Tucked in a Seam

by Frederick Wilbur

Days of tenacious March when songbirds
drain the feeders like visiting magicians,

I watch from my desk window the urge
to replenish them distracting.

I should be laboring at other sincereties.
They gossip and bully, tango and pirouette,

in a gorgeous deception of flirtation
and survival. To write the apology

to girlfriends I wanted and lost long ago
hours vanish until ubiquitous chickadees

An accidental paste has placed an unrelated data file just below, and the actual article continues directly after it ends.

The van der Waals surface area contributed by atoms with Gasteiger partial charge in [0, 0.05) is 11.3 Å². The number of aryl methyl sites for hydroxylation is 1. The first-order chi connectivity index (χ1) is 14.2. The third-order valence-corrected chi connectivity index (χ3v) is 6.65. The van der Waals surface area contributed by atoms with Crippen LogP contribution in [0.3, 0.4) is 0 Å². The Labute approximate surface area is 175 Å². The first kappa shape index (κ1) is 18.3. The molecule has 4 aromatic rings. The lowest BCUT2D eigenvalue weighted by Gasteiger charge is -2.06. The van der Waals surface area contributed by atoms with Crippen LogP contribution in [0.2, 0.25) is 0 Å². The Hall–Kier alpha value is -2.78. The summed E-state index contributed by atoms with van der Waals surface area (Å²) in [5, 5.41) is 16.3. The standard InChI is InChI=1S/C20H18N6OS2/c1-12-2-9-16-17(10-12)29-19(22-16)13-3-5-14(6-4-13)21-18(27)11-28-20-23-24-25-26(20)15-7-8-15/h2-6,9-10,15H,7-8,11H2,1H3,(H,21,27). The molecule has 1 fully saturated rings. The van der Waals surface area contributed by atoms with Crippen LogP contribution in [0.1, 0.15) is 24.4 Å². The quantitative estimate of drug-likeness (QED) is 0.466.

scold me back to my chore of words,
but flight metaphors have gingerly flown.

I want to fill the scoop with millet
and sunflower seeds, traipse rotting snow

to say how much of a friend I am,
but like my grandson’s stubborn tooth,

I wiggle and squirm, not wrenched from
my guilt until, tucked in a seam

and unattainable, only a few seeds remain.